Back to work and need some help! Cross posted

Amy - posted on 07/08/2010 ( 3 moms have responded )

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My daughter is 3 1/2 months old and I returned to work on Monday. Up until now she has been for the most part exclusively breastfeeding and taking one bottle of formula a day. I would like to pump at work but I only have an electronic hand held medela pump which is really loud so I'm not able to pump a lot because I can't relax enough while using it at work. I'm debating on whether or not I should rent one of or even possibly buy one that is of a better quality then my hand held one and if I do will I see an increase in the amount of ounces I'm pumping. Is it worth it at this point or should I just pump what I'm able to, and supplement with formula until my supply drys up? Any suggestions would be appreciated, besides quiting my job lol because that's what I would like to do but unfortunately we need the income!

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Amanda - posted on 07/08/2010

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Totally worth it! Nothing beats nursing, for you and baby's health and for your bonding time :) Also, my son didn't nurse any less when he started solid foods at 6 months. He still drank 18-24 oz at daycare every day. I have read that this is because their stomachs grow at six months, the same time it is recommended to start them on cereal and other solids.

My advice is to shell out the money for a double pump. It will pay for itself if it keeps you breastfeeding for another 2-3 months. Also, all pumps make noise, and it may just seem really loud to you, but not so much to anyone else. You could try listening to some music (or watching a movie, if you have a player that does that) while you pump, to keep your mind off of the pump and its noise. Relaxation is key when you are pumping.

Another pumping trick I used with my Medela was to turn the pump off when it seemed like I wasn't getting anymore. I would wait 1-2 minutes, then turn it back on. This put it back into "letdown" mode, and I could usually get another letdown and 2-4 more ounces.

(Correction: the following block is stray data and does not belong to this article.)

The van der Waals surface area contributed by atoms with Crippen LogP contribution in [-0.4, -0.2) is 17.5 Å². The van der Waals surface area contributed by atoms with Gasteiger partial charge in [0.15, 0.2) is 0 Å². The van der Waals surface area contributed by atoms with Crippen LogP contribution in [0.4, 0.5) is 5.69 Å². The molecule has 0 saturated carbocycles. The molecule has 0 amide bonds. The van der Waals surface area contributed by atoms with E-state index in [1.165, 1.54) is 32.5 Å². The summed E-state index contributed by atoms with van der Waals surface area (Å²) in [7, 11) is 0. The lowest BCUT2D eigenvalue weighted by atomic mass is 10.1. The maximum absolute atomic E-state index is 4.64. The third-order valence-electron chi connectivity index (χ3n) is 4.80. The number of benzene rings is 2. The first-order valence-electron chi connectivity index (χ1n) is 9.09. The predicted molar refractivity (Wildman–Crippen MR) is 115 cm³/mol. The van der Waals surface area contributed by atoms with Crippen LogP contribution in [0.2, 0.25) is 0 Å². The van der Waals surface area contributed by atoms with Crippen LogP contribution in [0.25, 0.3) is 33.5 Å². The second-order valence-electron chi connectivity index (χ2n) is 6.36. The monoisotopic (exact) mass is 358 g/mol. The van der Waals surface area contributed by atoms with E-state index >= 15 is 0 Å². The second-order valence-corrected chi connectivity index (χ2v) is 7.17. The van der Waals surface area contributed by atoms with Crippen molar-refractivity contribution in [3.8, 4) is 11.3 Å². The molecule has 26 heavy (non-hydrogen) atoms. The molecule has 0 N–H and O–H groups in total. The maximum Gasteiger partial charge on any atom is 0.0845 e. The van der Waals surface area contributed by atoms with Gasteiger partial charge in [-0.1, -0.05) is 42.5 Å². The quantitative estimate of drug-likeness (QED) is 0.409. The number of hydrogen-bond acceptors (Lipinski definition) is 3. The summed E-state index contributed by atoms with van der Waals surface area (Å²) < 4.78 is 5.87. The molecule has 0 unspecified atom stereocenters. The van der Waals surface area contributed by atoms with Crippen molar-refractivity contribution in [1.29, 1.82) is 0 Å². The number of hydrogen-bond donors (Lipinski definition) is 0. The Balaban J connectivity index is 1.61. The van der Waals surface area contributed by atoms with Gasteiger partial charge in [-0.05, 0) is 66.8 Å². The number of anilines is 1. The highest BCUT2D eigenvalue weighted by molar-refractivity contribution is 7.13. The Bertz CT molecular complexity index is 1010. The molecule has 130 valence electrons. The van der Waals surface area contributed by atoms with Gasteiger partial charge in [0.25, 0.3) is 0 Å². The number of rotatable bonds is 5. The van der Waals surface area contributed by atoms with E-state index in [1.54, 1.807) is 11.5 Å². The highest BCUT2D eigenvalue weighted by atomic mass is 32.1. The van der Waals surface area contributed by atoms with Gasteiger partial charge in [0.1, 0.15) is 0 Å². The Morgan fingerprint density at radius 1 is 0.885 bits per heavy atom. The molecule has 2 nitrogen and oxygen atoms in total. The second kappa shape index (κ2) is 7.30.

Lastly, you could also try to build in an extra pumping session once a day. I always nursed my little guy and put him down for the night, then waited up a couple of hours, pumped, and then went to bed myself. This usually allowed by 3-4 hours to fill back up before he would wake up to nurse again. This was one of the ways I kept my supply up and kept up with how much he was drinking at daycare. You may not get a lot at first, but you should be able to get a decent amount from this extra pump session in a week or two.

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Amy - posted on 07/09/2010

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Thank you both so much for the advice and encouragement. I ended up spending the money on the medela double pump. Since I'm the store manager I'm just going to put a sign on the only office door Do Not Disturb and just pump in there since there isn't any outlets in the fitting room. Thanks again!

Elizabeth - posted on 07/09/2010

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Pumping at work can be interesting. My suggestion would be to get just a regular hand pump. Most of them are completely silent. There is not much of a difference in electric and hand pump with expression. The secret is how you prepare yourself. To pump at work find a quiet office, not the bathroom if you can avoid it. Take a video and some pictures of your baby on your phone to look at while you pump. Before you pump stimulate your nipples and pull on them a bit. I know this sounds weird but it helps with let down and milk production. The only thing that increases milk production is frequency. The more you often you pump the more milk you will make. This is very important. You are off to a great start with breastfeeding. If you take 15 minutes or so to pump every 2 hours you will see great results. Science has shown that the hormones that regulate milk production stay more stable if you pump every 2 hours, rather than letting those hormones to go down and then bringing them up by waiting 3 or 4 hours. It is a common idea that your breasts have to fill back up in order for you to pump, but this is not so. Our breasts are not holding tanks and when they do fill up it is a sign that we are waiting too long. Our bodies then say hey I don't need to make that much after all if you are just going to let it sit here. I know this isn't always possible at work. Your best bet is to talk to your manager and try to get some cooperation. Another very important thing that you can do is to get involved in Le Leche League. It is great to have other breastfeeding moms to talk to.
Breastfeeding is the best thing you can do as a mother for your child. Keep up the good work.

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